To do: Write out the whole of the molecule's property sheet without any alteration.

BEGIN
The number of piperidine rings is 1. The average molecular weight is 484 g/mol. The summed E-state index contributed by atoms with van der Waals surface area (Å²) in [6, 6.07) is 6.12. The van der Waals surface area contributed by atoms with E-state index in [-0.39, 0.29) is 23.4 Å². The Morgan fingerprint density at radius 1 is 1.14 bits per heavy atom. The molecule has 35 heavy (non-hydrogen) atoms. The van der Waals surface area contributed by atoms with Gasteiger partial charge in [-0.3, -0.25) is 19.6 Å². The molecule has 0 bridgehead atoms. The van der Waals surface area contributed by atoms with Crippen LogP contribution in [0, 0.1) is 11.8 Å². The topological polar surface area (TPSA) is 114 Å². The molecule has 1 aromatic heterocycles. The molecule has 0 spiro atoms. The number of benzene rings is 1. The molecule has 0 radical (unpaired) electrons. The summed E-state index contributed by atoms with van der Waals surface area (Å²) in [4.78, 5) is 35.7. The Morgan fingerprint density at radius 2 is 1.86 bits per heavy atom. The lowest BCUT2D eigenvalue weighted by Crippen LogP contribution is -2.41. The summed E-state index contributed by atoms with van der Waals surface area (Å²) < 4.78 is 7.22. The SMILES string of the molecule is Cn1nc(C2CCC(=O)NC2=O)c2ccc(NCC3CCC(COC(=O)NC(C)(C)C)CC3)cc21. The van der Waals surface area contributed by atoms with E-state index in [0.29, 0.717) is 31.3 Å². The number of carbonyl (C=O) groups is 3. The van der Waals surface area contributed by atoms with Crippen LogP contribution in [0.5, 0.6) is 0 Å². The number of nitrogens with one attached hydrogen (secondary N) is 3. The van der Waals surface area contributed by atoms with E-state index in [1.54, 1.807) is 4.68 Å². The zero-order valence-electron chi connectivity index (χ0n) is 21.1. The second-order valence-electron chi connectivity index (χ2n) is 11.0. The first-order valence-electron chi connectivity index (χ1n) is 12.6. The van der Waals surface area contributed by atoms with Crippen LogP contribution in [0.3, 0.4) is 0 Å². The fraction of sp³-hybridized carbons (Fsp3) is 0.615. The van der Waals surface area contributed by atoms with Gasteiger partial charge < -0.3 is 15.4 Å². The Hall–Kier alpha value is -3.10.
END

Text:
The number of piperidine rings is 1. The average molecular weight is 484 g/mol. The summed E-state index contributed by atoms with van der Waals surface area (Å²) in [6, 6.07) is 6.12. The van der Waals surface area contributed by atoms with E-state index in [-0.39, 0.29) is 23.4 Å². The Morgan fingerprint density at radius 1 is 1.14 bits per heavy atom. The molecule has 35 heavy (non-hydrogen) atoms. The van der Waals surface area contributed by atoms with Gasteiger partial charge in [-0.3, -0.25) is 19.6 Å². The molecule has 0 bridgehead atoms. The van der Waals surface area contributed by atoms with Crippen LogP contribution in [0, 0.1) is 11.8 Å². The topological polar surface area (TPSA) is 114 Å². The molecule has 1 aromatic heterocycles. The molecule has 0 spiro atoms. The number of benzene rings is 1. The molecule has 0 radical (unpaired) electrons. The summed E-state index contributed by atoms with van der Waals surface area (Å²) in [4.78, 5) is 35.7. The Morgan fingerprint density at radius 2 is 1.86 bits per heavy atom. The lowest BCUT2D eigenvalue weighted by Crippen LogP contribution is -2.41. The summed E-state index contributed by atoms with van der Waals surface area (Å²) < 4.78 is 7.22. The SMILES string of the molecule is Cn1nc(C2CCC(=O)NC2=O)c2ccc(NCC3CCC(COC(=O)NC(C)(C)C)CC3)cc21. The van der Waals surface area contributed by atoms with E-state index in [0.29, 0.717) is 31.3 Å². The number of carbonyl (C=O) groups is 3. The van der Waals surface area contributed by atoms with Crippen LogP contribution in [0.5, 0.6) is 0 Å². The number of nitrogens with one attached hydrogen (secondary N) is 3. The van der Waals surface area contributed by atoms with E-state index in [1.54, 1.807) is 4.68 Å². The zero-order valence-electron chi connectivity index (χ0n) is 21.1. The second-order valence-electron chi connectivity index (χ2n) is 11.0. The first-order valence-electron chi connectivity index (χ1n) is 12.6. The van der Waals surface area contributed by atoms with Crippen LogP contribution in [0.3, 0.4) is 0 Å². The fraction of sp³-hybridized carbons (Fsp3) is 0.615. The van der Waals surface area contributed by atoms with Gasteiger partial charge < -0.3 is 15.4 Å². The Hall–Kier alpha value is -3.10.